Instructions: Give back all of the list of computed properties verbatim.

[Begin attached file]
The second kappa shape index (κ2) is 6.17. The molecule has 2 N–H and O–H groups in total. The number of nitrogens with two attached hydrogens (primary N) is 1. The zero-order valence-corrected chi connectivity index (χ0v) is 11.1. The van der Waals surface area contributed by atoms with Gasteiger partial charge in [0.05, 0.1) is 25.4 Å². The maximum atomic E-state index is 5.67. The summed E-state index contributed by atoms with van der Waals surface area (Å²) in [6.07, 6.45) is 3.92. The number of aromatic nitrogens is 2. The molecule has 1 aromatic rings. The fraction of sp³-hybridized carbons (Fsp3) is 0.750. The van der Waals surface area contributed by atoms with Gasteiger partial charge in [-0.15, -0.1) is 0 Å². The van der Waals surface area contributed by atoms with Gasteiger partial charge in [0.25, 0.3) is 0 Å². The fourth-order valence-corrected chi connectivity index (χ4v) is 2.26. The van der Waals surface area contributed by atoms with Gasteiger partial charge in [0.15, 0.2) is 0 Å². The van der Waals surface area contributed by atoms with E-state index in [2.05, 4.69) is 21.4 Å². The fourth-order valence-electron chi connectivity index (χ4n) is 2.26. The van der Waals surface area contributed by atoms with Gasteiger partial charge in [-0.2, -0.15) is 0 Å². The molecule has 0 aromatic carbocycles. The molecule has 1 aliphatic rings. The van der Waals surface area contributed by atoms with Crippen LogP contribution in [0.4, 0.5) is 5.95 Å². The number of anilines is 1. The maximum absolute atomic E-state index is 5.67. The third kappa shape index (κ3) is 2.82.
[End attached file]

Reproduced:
The second kappa shape index (κ2) is 6.17. The molecule has 2 N–H and O–H groups in total. The number of nitrogens with two attached hydrogens (primary N) is 1. The zero-order valence-corrected chi connectivity index (χ0v) is 11.1. The van der Waals surface area contributed by atoms with Gasteiger partial charge in [0.05, 0.1) is 25.4 Å². The maximum atomic E-state index is 5.67. The summed E-state index contributed by atoms with van der Waals surface area (Å²) in [6.07, 6.45) is 3.92. The number of aromatic nitrogens is 2. The molecule has 1 aromatic rings. The fraction of sp³-hybridized carbons (Fsp3) is 0.750. The van der Waals surface area contributed by atoms with Gasteiger partial charge in [-0.15, -0.1) is 0 Å². The van der Waals surface area contributed by atoms with Gasteiger partial charge in [0.25, 0.3) is 0 Å². The fourth-order valence-corrected chi connectivity index (χ4v) is 2.26. The van der Waals surface area contributed by atoms with Gasteiger partial charge in [0.15, 0.2) is 0 Å². The van der Waals surface area contributed by atoms with E-state index in [2.05, 4.69) is 21.4 Å². The fourth-order valence-electron chi connectivity index (χ4n) is 2.26. The van der Waals surface area contributed by atoms with Gasteiger partial charge in [-0.2, -0.15) is 0 Å². The molecule has 0 aromatic carbocycles. The molecule has 1 aliphatic rings. The van der Waals surface area contributed by atoms with Crippen LogP contribution in [0.4, 0.5) is 5.95 Å². The number of anilines is 1. The maximum absolute atomic E-state index is 5.67. The third kappa shape index (κ3) is 2.82.